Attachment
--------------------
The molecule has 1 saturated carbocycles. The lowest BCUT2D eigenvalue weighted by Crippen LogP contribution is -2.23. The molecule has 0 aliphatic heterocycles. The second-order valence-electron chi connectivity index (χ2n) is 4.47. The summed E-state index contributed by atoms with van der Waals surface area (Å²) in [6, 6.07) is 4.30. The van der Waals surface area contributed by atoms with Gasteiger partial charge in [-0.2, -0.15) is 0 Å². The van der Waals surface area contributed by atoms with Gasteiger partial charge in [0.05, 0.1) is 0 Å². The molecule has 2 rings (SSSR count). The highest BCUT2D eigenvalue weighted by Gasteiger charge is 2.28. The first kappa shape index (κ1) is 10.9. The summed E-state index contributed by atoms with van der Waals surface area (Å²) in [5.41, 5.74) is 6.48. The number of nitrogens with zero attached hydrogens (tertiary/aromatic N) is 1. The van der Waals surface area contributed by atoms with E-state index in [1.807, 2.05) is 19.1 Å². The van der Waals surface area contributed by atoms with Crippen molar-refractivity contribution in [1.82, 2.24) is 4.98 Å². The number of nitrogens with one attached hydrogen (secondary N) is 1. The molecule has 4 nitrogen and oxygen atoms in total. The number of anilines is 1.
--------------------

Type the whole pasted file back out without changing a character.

The molecule has 1 saturated carbocycles. The lowest BCUT2D eigenvalue weighted by Crippen LogP contribution is -2.23. The molecule has 0 aliphatic heterocycles. The second-order valence-electron chi connectivity index (χ2n) is 4.47. The summed E-state index contributed by atoms with van der Waals surface area (Å²) in [6, 6.07) is 4.30. The van der Waals surface area contributed by atoms with Gasteiger partial charge in [-0.2, -0.15) is 0 Å². The van der Waals surface area contributed by atoms with Gasteiger partial charge in [0.05, 0.1) is 0 Å². The molecule has 2 rings (SSSR count). The highest BCUT2D eigenvalue weighted by Gasteiger charge is 2.28. The first kappa shape index (κ1) is 10.9. The summed E-state index contributed by atoms with van der Waals surface area (Å²) in [5.41, 5.74) is 6.48. The number of nitrogens with zero attached hydrogens (tertiary/aromatic N) is 1. The van der Waals surface area contributed by atoms with E-state index in [1.807, 2.05) is 19.1 Å². The van der Waals surface area contributed by atoms with Crippen molar-refractivity contribution in [1.82, 2.24) is 4.98 Å². The number of nitrogens with one attached hydrogen (secondary N) is 1. The molecule has 4 nitrogen and oxygen atoms in total. The number of anilines is 1.